Today is the first of the 12 days it will take before I’m in Edinburgh with everyone else doing what must never be called “Fringeing”.
For some today is the day to travel to Edinburgh to acclimatise. For others, it’s time for last-minute previews, or packing, or publicity, or advertising. For the Fringe office, it’s yet another day to be sending out information and advice to the performers. Chortle went online today with their Fringe-oriented layout. Most other places are going Fringe crazy. People, this is not a rehearsal. It’s happening!
As things stand, though, I’m not actually missing the Fringe itself. From Friday, this will be different, and I’ll have a full week of seeing it second hand via the internet.
It’s probably a good idea for me to use the extra time I have before going to work on my strategy for making the most of the year. Not making a trip to the hospital is high up the list. Secondly, there’ll be “filling the venue as much as possible”.
I’ve never used the facilities at Fringe Central, which is clearly barmy, since they’re very well equipped. I shall try to go along, collect my performer’s card, and use their free Wifi, cafe and the like. You pay a lot of money for your Fringe registration: you may as well use what’s on offer. Perhaps if I get any particularly interesting reviews this year, I’ll even go on the flyer-stapling trail – something I’ve never done!
(In 2004, when we zoomed our way through 15000 flyers(!!!) the last 5000 had our four star reviews printed on. That was nice. Stapling a photocopy of a good review, though, is a right of passage. Perhaps I should try to get reviewed and do a good show and… or maybe not.)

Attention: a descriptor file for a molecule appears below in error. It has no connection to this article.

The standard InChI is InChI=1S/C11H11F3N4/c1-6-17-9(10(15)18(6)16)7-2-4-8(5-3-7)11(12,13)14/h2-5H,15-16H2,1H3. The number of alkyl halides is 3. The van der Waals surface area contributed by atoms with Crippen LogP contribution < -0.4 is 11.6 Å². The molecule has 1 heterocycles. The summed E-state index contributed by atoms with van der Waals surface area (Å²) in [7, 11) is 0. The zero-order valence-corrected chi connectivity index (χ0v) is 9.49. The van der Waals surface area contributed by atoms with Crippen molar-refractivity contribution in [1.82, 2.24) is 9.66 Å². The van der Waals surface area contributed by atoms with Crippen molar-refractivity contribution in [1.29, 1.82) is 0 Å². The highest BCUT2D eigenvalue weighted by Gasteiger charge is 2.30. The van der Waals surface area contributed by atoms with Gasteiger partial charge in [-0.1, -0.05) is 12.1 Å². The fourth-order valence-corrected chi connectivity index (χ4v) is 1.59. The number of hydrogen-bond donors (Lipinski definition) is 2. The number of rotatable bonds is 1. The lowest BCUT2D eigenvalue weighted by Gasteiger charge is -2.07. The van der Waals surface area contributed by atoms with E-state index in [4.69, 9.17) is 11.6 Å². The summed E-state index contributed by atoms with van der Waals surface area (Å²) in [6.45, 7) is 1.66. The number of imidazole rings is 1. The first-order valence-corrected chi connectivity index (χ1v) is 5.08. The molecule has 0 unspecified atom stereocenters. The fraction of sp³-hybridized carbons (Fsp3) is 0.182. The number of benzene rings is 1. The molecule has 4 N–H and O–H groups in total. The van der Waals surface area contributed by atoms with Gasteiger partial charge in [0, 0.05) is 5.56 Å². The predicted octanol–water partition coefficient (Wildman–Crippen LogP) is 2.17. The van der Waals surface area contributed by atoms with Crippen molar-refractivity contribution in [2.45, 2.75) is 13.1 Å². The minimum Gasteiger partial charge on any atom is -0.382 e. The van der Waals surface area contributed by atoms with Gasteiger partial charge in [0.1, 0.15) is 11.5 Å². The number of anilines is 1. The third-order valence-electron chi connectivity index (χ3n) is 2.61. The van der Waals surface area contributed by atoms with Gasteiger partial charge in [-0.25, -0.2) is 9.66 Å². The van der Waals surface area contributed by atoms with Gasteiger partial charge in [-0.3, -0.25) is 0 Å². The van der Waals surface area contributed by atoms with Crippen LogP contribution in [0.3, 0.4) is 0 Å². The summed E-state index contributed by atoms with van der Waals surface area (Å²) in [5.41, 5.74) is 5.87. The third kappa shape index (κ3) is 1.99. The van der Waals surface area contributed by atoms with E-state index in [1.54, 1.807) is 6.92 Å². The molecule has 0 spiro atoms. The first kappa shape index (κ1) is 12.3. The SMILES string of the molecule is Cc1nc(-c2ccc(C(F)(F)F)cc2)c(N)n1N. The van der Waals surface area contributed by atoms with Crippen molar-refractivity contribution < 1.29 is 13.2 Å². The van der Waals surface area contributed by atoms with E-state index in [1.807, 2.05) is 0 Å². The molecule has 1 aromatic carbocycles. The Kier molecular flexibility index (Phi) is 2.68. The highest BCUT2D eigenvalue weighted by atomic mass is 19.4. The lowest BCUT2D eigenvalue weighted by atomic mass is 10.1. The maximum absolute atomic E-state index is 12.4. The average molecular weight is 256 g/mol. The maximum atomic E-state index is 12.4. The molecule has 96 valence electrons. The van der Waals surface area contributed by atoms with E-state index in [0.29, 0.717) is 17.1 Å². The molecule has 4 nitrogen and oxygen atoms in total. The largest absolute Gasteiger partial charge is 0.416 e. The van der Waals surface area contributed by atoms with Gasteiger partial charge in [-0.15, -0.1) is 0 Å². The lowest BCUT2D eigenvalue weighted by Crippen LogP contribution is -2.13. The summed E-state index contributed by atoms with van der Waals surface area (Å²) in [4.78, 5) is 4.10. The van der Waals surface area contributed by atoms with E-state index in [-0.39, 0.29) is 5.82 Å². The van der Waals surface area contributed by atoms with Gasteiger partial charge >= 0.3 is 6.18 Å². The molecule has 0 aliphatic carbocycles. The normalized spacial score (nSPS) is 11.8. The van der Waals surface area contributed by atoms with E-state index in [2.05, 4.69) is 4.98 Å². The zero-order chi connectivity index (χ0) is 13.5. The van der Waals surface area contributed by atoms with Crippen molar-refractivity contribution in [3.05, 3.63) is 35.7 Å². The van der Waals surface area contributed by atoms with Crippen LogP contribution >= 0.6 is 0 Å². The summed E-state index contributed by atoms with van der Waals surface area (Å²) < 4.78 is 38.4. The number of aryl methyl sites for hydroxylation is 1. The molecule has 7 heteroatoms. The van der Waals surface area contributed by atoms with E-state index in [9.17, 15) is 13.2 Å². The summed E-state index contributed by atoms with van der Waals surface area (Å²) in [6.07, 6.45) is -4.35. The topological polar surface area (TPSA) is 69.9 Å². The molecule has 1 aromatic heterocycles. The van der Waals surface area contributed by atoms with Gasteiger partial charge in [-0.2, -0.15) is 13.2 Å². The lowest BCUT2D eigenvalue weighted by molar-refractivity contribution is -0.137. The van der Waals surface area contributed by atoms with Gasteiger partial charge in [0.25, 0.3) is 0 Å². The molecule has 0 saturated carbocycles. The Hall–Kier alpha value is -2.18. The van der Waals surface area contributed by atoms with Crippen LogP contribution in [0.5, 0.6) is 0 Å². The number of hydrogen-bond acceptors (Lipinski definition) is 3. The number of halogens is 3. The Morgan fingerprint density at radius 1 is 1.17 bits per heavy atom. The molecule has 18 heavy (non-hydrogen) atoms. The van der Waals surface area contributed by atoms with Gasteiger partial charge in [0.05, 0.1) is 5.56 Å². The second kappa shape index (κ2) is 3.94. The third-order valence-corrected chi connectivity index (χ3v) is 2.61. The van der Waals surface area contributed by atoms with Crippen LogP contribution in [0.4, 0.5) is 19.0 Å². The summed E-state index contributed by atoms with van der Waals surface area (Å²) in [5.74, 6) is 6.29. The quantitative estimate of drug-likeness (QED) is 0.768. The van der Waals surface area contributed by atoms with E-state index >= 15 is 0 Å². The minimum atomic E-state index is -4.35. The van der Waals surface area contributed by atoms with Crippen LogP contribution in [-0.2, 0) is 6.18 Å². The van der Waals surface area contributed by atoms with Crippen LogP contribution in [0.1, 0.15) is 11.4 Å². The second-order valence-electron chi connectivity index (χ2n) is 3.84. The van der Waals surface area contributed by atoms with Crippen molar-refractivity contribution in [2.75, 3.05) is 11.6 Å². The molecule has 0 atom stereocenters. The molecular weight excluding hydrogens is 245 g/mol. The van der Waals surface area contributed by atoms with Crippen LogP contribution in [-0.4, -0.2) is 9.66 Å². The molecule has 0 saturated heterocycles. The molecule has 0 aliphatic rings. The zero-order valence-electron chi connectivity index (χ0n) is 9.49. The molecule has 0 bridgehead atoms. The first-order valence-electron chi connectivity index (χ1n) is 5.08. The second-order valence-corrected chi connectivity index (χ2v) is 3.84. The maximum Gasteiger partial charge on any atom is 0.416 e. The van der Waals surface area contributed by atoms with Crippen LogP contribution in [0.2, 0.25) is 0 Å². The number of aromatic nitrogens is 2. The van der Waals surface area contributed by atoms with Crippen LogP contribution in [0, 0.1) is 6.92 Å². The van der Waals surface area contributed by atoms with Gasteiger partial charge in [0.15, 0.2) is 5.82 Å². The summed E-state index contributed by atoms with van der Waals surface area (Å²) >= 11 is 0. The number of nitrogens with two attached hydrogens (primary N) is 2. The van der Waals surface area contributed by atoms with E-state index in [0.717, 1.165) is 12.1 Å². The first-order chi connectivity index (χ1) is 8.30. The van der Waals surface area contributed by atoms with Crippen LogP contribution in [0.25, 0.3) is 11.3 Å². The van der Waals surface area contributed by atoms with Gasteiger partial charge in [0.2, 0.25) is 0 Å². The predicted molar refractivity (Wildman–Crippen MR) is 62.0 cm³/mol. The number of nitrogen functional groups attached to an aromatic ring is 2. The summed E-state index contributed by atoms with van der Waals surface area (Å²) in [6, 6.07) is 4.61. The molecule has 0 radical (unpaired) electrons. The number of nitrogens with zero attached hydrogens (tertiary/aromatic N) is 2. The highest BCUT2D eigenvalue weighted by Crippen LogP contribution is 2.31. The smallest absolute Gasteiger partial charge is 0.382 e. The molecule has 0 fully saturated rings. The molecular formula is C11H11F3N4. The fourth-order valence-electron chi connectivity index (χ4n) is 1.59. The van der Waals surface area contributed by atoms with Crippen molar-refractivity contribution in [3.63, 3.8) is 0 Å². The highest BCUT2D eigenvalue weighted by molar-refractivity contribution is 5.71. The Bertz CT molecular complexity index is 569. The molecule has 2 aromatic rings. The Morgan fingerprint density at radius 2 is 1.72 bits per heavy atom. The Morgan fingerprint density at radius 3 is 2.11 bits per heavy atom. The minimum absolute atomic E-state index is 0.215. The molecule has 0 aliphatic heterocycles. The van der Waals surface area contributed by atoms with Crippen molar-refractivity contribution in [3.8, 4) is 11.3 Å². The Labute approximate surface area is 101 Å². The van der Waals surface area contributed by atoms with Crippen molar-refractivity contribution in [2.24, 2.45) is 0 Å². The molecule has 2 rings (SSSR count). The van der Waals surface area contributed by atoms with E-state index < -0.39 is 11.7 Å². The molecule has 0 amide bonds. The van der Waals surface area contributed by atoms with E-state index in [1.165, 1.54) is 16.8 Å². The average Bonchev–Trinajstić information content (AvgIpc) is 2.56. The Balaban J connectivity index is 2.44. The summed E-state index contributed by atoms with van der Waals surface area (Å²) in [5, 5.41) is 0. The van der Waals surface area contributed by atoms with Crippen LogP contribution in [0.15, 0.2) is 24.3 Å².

Setting up home in a new city (or even one you known well) is no small matter. Gone are the days when I’d go and live in Edinburgh for a whole month. My two-weeks-and-a-bit habit is probably the most I can manage, and even then it shouldn’t be underestimated how much adjusting it takes to get into the process of being at home while away from home.
Tomorrow, I’ll look at some “flat etiquette”. For the remainder of today, I’ll look forward to the journey to Edinburgh and how it feels to arrive in a city which I love. I’ve done this journey so many times, not always for the Fringe, but always been glad to arrive there. I remember one warm August, when I travelled from Newcastle to Edinburgh and arrived there on a lovely afternoon – I opened the car windows and thrust my right arm out of the driver’s window – almost as though to hug the city. It’s great to arrive.
After arriving, it doesn’t take long to have climbed many staircases, dragged yourself up many many winding or steep streets, and for the sheer enormity of this festival to have dawned on you. You may know what your own posters look like, but can you spot them among the million other posters up there? What chance would a punter have?
Being in Edinburgh is like being a tiny fish in a very busy pond.
Unfortunately, I arrive at about midnight this year, so won’t see much of Edinburgh, and I’ve got an urgent “get in” to do at my venue the following morning, so won’t have time to go for a wander and get myself into the Fringe mood. I’ll have to hit the ground running. Even though I’m fairly experienced, I reckon this will take some doing.
To those who can take a couple of hours to acquaint themselves with various routes around Edinburgh, I heartily recommend it. It’s hard to get very lost, but it’s worth becoming very familiar with the important “trade routes” as soon as possible, so you can steam about doing whatever you need to do.
Ashley’s 100% never fail fringe tip. Take the last page of the Fringe guide, where there’s a map, rip it off and throw away the rest of that guide. There are millions more guides about for when you need a fully complete one, and that map, with the venues and their numbers on it, is the best tool for geo-locating yourself compare to the venue you’re rushing to.
So, to people already in Edinburgh – good luck; I’m jealous. To everyone else, pack well, travel safe and see you there.
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